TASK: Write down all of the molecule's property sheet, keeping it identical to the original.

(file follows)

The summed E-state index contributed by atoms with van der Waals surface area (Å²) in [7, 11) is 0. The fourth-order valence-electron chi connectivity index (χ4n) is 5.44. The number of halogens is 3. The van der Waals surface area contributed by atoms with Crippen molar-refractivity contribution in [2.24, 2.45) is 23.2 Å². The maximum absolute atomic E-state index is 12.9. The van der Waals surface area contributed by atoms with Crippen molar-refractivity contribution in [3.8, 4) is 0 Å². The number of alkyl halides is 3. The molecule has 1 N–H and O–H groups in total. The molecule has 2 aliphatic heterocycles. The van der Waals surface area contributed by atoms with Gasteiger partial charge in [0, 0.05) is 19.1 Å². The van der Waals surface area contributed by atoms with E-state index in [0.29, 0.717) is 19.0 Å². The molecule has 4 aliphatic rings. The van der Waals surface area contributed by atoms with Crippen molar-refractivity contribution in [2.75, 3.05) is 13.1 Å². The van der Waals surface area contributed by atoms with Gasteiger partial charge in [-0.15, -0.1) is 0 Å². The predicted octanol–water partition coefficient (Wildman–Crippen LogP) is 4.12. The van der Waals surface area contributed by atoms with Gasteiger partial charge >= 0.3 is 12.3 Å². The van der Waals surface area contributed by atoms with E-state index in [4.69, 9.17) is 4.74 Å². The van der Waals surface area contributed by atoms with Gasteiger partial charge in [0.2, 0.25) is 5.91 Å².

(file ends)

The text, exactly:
The summed E-state index contributed by atoms with van der Waals surface area (Å²) in [7, 11) is 0. The fourth-order valence-electron chi connectivity index (χ4n) is 5.44. The number of halogens is 3. The van der Waals surface area contributed by atoms with Crippen molar-refractivity contribution in [2.24, 2.45) is 23.2 Å². The maximum absolute atomic E-state index is 12.9. The van der Waals surface area contributed by atoms with Crippen molar-refractivity contribution in [3.8, 4) is 0 Å². The number of alkyl halides is 3. The molecule has 1 N–H and O–H groups in total. The molecule has 2 aliphatic heterocycles. The van der Waals surface area contributed by atoms with Gasteiger partial charge in [0, 0.05) is 19.1 Å². The van der Waals surface area contributed by atoms with E-state index in [0.29, 0.717) is 19.0 Å². The molecule has 4 aliphatic rings. The van der Waals surface area contributed by atoms with Crippen molar-refractivity contribution in [2.75, 3.05) is 13.1 Å². The van der Waals surface area contributed by atoms with Gasteiger partial charge in [-0.15, -0.1) is 0 Å². The predicted octanol–water partition coefficient (Wildman–Crippen LogP) is 4.12. The van der Waals surface area contributed by atoms with Gasteiger partial charge >= 0.3 is 12.3 Å². The van der Waals surface area contributed by atoms with E-state index in [4.69, 9.17) is 4.74 Å². The van der Waals surface area contributed by atoms with Gasteiger partial charge in [0.2, 0.25) is 5.91 Å².